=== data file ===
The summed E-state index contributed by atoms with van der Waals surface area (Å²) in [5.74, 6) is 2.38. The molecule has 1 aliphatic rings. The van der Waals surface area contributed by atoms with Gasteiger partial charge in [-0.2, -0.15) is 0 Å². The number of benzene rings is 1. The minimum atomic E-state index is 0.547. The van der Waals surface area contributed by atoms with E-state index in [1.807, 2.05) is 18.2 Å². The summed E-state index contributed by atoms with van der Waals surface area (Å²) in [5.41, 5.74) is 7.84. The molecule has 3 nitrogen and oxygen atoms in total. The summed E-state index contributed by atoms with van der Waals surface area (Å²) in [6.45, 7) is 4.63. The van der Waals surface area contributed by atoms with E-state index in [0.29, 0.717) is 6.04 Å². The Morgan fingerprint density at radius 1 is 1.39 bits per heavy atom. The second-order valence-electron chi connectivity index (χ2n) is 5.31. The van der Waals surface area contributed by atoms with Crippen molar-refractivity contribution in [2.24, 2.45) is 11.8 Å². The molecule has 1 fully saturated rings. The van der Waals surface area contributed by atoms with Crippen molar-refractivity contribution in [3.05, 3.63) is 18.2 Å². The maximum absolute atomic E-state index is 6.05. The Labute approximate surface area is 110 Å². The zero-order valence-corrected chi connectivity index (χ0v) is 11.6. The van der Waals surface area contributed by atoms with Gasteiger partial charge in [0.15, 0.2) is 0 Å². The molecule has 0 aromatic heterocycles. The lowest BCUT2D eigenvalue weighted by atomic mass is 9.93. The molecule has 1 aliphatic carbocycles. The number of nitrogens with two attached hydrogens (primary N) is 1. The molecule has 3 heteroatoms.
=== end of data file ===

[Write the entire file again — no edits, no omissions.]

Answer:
The summed E-state index contributed by atoms with van der Waals surface area (Å²) in [5.74, 6) is 2.38. The molecule has 1 aliphatic rings. The van der Waals surface area contributed by atoms with Gasteiger partial charge in [-0.2, -0.15) is 0 Å². The number of benzene rings is 1. The minimum atomic E-state index is 0.547. The van der Waals surface area contributed by atoms with E-state index in [1.807, 2.05) is 18.2 Å². The summed E-state index contributed by atoms with van der Waals surface area (Å²) in [5.41, 5.74) is 7.84. The molecule has 3 nitrogen and oxygen atoms in total. The summed E-state index contributed by atoms with van der Waals surface area (Å²) in [6.45, 7) is 4.63. The van der Waals surface area contributed by atoms with E-state index in [0.29, 0.717) is 6.04 Å². The Morgan fingerprint density at radius 1 is 1.39 bits per heavy atom. The second-order valence-electron chi connectivity index (χ2n) is 5.31. The van der Waals surface area contributed by atoms with Crippen molar-refractivity contribution in [2.24, 2.45) is 11.8 Å². The molecule has 1 fully saturated rings. The van der Waals surface area contributed by atoms with Crippen molar-refractivity contribution in [3.05, 3.63) is 18.2 Å². The maximum absolute atomic E-state index is 6.05. The Labute approximate surface area is 110 Å². The zero-order valence-corrected chi connectivity index (χ0v) is 11.6. The van der Waals surface area contributed by atoms with Gasteiger partial charge in [0.15, 0.2) is 0 Å². The molecule has 0 aromatic heterocycles. The lowest BCUT2D eigenvalue weighted by atomic mass is 9.93. The molecule has 1 aliphatic carbocycles. The number of nitrogens with two attached hydrogens (primary N) is 1. The molecule has 3 heteroatoms.